BudgIT, a civic organization that applies technology to intersect citizen engagement with institutional improvement, to facilitate societal change, today reported that Nigeria loses N2.5 billion yearly to gas flaring.

The organization advised the Federal Government to deal with the menace frontally in view of its negative implications for the nation’s environment, people’s health and revenue potential.

Noting that the Nigerian government has recorded some progress in the fight against routine gas flaring over the last 20 years, BudgIT stated in the latest analysis by its Extractives team that the volume of gas produced increased by 91.13% while the volume of gas flared reduced by only 38.06% between 2001 and 2016.

The organisation’s Communication Lead, Abiola Afolabi, in a statement issued on the research findings indicated that this implied that oil companies invested more money in gas production activities and were less concerned about sufficiently investing in technologies and infrastructure to control gas flaring and that Nigeria had a potential for the consumption of un-flared gas.

To deal with the menace, BudgIT urged all stakeholders to commit towards putting in place the supply-framework, infrastructure and market systems necessary for un-flared gas to reach its end users needs.

In addition, it also urged the Federal Government to explore existing technologies and strategies to reduce the amount of gas flared into the atmosphere, though, some irresponsible oil companies are unwilling to make the investment necessary to deploy the right technologies and infrastructure in Nigeria.

Similarly, it also canvassed the need for immediate review of the guiding legal framework for deterring gas flaring to prevent companies from taking advantage of inherent loopholes.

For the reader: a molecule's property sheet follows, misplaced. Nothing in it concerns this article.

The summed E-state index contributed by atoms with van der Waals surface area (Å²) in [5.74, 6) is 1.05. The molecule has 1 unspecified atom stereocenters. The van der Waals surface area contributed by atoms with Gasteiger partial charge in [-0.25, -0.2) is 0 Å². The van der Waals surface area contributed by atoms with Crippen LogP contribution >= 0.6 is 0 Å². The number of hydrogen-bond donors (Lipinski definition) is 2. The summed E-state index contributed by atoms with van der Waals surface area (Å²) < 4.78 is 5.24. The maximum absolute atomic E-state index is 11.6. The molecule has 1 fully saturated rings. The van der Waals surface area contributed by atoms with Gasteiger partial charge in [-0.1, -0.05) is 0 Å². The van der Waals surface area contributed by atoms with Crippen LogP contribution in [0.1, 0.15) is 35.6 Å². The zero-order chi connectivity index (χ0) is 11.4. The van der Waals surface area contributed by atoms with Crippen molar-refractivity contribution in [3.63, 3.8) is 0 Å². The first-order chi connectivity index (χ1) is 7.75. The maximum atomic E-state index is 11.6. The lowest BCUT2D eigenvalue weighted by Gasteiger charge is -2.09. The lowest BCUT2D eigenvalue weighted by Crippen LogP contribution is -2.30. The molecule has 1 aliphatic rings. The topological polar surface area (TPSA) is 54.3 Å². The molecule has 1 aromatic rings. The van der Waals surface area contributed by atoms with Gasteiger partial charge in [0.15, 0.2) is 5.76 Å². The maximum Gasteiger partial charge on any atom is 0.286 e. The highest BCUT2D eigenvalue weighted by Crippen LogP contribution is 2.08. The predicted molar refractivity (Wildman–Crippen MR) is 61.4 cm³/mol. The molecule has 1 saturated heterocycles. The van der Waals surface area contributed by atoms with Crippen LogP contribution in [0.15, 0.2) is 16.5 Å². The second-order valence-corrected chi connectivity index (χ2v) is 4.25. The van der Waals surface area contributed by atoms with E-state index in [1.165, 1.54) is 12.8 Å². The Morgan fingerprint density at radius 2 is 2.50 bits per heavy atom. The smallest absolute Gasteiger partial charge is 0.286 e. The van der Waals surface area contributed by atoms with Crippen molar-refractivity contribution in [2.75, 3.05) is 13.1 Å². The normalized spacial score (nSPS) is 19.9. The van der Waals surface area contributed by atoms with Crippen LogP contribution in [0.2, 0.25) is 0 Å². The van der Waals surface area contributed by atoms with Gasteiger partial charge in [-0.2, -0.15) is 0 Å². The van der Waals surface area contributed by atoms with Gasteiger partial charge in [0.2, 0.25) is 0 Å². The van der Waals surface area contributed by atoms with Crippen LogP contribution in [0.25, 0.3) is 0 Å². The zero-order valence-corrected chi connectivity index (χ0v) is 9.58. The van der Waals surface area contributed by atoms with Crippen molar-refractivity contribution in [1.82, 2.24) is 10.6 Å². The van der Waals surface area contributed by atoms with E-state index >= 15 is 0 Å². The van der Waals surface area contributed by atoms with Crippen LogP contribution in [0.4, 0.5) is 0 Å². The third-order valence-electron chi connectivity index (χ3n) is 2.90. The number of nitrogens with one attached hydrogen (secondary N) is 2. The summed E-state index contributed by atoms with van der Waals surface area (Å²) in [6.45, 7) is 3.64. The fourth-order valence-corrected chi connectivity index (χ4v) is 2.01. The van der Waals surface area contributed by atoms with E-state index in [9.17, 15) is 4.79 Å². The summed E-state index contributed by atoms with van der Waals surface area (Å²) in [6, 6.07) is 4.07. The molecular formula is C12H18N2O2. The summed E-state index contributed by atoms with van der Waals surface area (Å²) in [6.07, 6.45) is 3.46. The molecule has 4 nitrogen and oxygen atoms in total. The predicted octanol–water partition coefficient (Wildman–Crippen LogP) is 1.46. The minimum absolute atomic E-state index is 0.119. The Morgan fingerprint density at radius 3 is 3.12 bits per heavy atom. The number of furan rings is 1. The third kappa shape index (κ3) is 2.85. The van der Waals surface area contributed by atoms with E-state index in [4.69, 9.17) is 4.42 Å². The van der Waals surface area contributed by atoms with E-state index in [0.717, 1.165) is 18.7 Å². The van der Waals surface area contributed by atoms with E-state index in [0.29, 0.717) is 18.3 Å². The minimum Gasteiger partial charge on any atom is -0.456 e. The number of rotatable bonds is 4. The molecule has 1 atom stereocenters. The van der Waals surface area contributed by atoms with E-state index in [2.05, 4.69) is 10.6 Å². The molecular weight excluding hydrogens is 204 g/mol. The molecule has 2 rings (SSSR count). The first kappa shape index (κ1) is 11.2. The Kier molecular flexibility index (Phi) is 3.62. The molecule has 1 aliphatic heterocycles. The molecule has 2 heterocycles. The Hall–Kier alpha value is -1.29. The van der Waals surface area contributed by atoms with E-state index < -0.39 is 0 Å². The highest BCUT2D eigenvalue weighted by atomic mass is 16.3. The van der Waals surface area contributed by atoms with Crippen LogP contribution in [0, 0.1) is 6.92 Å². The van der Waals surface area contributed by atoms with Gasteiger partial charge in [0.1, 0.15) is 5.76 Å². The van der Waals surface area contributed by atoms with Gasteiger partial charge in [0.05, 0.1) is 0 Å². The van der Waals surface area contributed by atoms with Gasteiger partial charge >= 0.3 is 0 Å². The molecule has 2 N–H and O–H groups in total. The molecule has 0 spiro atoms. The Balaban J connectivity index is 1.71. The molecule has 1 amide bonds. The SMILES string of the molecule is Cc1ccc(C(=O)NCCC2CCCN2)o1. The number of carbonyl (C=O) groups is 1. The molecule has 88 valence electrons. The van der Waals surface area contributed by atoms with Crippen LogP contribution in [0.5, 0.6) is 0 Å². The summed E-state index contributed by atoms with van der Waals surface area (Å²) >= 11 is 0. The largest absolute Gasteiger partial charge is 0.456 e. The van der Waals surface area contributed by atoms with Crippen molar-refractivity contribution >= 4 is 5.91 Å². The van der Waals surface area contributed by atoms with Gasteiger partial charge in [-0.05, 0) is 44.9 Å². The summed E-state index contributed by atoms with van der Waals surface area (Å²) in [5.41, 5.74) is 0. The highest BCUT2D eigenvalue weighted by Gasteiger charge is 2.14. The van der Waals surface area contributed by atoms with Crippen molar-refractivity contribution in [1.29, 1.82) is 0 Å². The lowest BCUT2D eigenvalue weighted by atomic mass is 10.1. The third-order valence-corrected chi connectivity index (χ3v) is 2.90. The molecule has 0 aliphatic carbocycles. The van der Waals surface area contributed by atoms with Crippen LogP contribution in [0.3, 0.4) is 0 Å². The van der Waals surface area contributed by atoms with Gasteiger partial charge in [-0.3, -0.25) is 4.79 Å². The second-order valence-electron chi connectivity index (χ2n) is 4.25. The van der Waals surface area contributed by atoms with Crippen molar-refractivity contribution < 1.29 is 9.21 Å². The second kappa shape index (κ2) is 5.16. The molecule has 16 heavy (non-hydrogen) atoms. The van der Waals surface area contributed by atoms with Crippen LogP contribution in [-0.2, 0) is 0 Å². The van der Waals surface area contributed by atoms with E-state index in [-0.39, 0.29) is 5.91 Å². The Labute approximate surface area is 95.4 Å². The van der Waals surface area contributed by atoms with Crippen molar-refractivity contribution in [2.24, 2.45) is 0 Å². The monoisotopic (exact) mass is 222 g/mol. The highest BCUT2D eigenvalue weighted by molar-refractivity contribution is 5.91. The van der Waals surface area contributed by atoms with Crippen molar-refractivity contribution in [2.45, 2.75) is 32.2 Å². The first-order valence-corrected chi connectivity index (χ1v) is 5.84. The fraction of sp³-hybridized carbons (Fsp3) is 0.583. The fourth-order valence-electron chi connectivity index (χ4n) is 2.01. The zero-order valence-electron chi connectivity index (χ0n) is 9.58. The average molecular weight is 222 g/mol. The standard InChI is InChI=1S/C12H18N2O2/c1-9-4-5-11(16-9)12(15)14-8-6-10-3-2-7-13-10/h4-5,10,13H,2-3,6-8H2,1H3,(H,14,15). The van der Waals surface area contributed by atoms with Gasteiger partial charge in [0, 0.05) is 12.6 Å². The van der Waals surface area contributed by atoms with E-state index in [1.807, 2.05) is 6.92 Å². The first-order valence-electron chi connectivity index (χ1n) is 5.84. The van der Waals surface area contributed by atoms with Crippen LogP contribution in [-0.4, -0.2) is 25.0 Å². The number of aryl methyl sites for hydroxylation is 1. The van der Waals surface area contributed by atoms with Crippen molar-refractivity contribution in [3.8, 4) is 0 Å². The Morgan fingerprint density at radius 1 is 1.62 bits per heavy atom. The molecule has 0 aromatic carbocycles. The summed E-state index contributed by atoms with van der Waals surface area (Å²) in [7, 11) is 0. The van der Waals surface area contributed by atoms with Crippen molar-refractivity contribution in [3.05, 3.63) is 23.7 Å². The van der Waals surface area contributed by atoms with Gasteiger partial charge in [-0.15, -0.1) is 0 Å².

The organisation quoted the Finance Minister, Kemi Adeosun, on the current legal framework as saying that “in current documents that cover the gas flaring penalty, the penalty was drafted as a charge. A charge is tax deductible; so when international oil companies flare the gas, they pay the charge on which they get tax relief”.

According to BudgIT, its team visited communities in the Niger Delta in April 2017 and observed several cases of gas flare near residential neighbourhoods, specifically Polaku and Ogu communities in Bayelsa and Rivers States respectively.

BudgIT’s Lead Partner, Oluseun Onigbinde, called on the “Federal Government to muster the political will necessary to execute Nigeria’s gas master plan and to enforce regulations aimed at tangibly achieving Zero Routine Gas Flaring.

“Also, proceeds from gas flare penalties can be channelled towards funding health-related research in the Niger Delta region, to protect the residents and improve their living conditions”, Onigbinde added.

The organization pointed out that the effects of gas flaring were not limited to deformity in children, lung damage, pneumonia, asthma, bronchitis, blood disorders and a host of other fatal health conditions.